It is noted that the colored overlay 701 shown in FIG. 10 a is exemplary only and can change as nodes are added or removed from the tree. Also, the colored overlay may include any practicable number of tiers, nodes and connection paths as each particular situation dictates.

From the perspective of a node, data may be received through different paths from the source. Each node only needs to maintain local information, including but not limited to, parent, grandparent, children, downstream peers, neighbor list, and its height (i.e. hop count to the source) in the tree. A node that has downstream nodes has to produce parity packets with its own color and send them out. This is a primary cost of this particular approach.

Protocol for Building a Colored Overlay

Bootstrap: Information about the server 702 (or source) may be obtained g from a public site—such as an Internet site identified by a URL (Uniform Resource Locator)—in an out-of-band manner or via a directory server. A new member that wishes to join the multicast group corresponding to the overlay 700 sends a “join” message to the sever 702.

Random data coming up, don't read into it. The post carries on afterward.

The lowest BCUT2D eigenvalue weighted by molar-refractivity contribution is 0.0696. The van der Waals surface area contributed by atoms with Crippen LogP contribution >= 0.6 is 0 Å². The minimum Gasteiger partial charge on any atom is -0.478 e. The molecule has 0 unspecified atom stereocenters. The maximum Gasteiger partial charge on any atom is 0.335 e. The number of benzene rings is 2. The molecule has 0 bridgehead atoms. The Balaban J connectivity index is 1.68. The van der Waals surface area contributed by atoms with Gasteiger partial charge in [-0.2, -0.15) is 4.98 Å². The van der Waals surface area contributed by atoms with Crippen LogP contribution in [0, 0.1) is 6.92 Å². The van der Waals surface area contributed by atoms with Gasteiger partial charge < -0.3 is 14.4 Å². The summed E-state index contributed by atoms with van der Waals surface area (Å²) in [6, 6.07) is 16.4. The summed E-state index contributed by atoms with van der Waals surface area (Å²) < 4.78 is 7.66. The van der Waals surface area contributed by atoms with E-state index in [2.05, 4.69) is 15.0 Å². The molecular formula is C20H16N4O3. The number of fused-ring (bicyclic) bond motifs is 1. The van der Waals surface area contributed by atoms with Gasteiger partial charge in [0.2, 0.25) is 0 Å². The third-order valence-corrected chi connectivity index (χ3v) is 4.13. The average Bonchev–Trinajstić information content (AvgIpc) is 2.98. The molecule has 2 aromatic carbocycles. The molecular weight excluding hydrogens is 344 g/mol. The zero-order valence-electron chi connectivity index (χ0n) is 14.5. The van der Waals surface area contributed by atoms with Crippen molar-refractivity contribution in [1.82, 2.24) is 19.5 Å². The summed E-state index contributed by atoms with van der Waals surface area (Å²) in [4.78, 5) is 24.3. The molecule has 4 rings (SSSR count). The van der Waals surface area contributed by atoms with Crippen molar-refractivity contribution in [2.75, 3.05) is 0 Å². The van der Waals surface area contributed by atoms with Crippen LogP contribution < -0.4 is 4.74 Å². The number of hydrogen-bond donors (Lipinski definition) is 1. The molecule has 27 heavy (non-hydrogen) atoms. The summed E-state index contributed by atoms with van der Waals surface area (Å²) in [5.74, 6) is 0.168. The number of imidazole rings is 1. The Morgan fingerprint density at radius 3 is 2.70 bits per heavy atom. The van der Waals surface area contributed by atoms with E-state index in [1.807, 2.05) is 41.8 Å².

Join Policy: A multicast tree is built incrementally as members join the group. Each node of the tree has its fan-out constraint, which is further decomposed into “child-tokens” and “peer-tokens.” Children are distinguished from peers so that members are organized top-down from source to leaf through parent-children relationship, and multi-paths are constructed in a peer-to-peer manner. The distinction between child-token and peer-token will help to achieve a better trade-off between latency and reliability. For efficient transfer and loop avoidance, a client prioritizes an upstream peer with a same height over those with a lower height.